A decision by the Danish energy regulator on Wednesday to reduce transport tariffs could encourage more producers to take their natural gas to the wholesale traded market in the country, sources think.
The Danish Energy Regulatory Authority (DERA) lowered the cost of transporting natural gas from the North Sea to the natural gas processing plant in Nybro on the west coast of Jutland. The new fee, which comes into immediate effect, means that DONG Energy’s transport arm DONG Naturgas cannot charge more than Danish krone (DKr) 0.0575 (€0.008) per cubic metre (cbm) for a month-ahead gas capacity transport contract. DONG Naturgas had previously been able to charge a maximum fee of DKr0.07/cbm.
The tariff covers both capacity and volume costs, and the decision encompasses contracts entered into with Maersk Oil’s trading arm - Maersk Energy Marketing (MEMAS) in the period of July 2011 to October 2012. The new fee is the latest outcome of series of challenges from various parties regarding the transport tariffs (see box).
The transport capacity tariff reduction is expected to encourage other companies to flow more gas through the pipeline to Denmark because of the cheaper cost to do so, and could stimulate more producers to take their volumes to market in the same way that Maersk Oil and Shell’s trading arms do in Denmark.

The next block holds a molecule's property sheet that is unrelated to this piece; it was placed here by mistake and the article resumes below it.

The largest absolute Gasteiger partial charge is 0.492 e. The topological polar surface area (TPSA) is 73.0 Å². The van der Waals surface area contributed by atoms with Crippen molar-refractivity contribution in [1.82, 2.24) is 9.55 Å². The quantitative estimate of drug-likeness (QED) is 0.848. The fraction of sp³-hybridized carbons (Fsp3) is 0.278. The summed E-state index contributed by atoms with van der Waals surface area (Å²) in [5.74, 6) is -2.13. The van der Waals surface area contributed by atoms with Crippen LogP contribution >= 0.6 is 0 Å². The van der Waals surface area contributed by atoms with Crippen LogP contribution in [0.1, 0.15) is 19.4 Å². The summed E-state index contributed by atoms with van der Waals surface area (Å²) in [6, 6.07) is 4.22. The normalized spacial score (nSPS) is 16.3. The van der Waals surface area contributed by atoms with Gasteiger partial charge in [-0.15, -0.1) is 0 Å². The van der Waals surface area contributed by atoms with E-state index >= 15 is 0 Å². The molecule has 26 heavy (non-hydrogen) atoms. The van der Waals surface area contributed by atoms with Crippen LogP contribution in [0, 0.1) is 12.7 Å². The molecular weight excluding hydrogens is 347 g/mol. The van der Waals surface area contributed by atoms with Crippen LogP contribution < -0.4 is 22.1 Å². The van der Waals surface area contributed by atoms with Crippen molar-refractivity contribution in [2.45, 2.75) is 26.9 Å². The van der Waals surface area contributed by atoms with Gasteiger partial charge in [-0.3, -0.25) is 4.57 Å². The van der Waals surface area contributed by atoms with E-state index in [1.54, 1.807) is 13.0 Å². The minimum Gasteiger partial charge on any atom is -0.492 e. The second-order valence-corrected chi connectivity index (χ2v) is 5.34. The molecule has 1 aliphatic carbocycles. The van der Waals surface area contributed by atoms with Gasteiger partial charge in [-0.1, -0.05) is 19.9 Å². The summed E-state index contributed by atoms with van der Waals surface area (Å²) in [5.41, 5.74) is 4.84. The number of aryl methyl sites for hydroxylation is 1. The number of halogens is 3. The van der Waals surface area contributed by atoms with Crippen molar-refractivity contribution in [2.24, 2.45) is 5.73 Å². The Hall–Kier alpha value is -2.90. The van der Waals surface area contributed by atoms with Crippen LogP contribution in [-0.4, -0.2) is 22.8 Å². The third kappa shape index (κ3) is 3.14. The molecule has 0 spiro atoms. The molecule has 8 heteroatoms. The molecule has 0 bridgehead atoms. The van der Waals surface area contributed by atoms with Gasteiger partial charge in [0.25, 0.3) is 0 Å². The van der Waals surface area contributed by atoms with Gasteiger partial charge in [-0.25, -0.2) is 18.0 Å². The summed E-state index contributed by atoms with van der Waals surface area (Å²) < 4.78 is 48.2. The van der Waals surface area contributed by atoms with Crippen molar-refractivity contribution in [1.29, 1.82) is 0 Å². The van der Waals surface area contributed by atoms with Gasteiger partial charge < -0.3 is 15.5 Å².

One source close to the market said the news created a definite incentive to bring in more gas to Denmark. “Spreads in the past year towards NCG/TTF have been quite high and I see the only barrier in the past has been the high transmission cost. A problem might be that DONG seems to be quite long this year on gas within Denmark... and that might scare away [companies from placing] volumes in the GTF in the short term.”
DONG Energy’s upstream pipeline system consists of transport lines from Syd Arne/Harald fields to Nybro and the pipeline from the Tyra field (East) to the natural gas processing plant in Nybro. In 2012, around 4.5 billion cubic metres of gas (bcm) was transported from these fields to the processing plant.
A DONG Energy spokesman said that the new ruling would not affect the company’s ability to remain competitive.
“In 2011, we wrote our assets down and the lower tariffs, and has been taken into account in the 2013 and year result. Also you have to take into account that a large part of the transported gas is our own.”
DERA confirmed that the decision could be challenged at the Danish Energy Board of Appeal. But DONG said it had not decided yet whether or not to appeal. “First, we will seek further dialogue with DERA,” a spokesman said.
DONG Energy has said, that following the regulator’s decision, it planned to unbundle its offshore grid. DONG Naturgas will be unbundled and its upstream transportation activities transferred to the new entity DONG Offshore Gas Systems (DOGS).
In DERA’s 2012 calculation of MEMAS’s transport fees, it had estimated that potential savings to the company could be between DKr150m-250m (€20m-33m) a year. However, no up-to-date calculation had been made following the latest announcement, DERA told ICIS and MEMAS declined to comment on that issue. Kirsty Ayakwah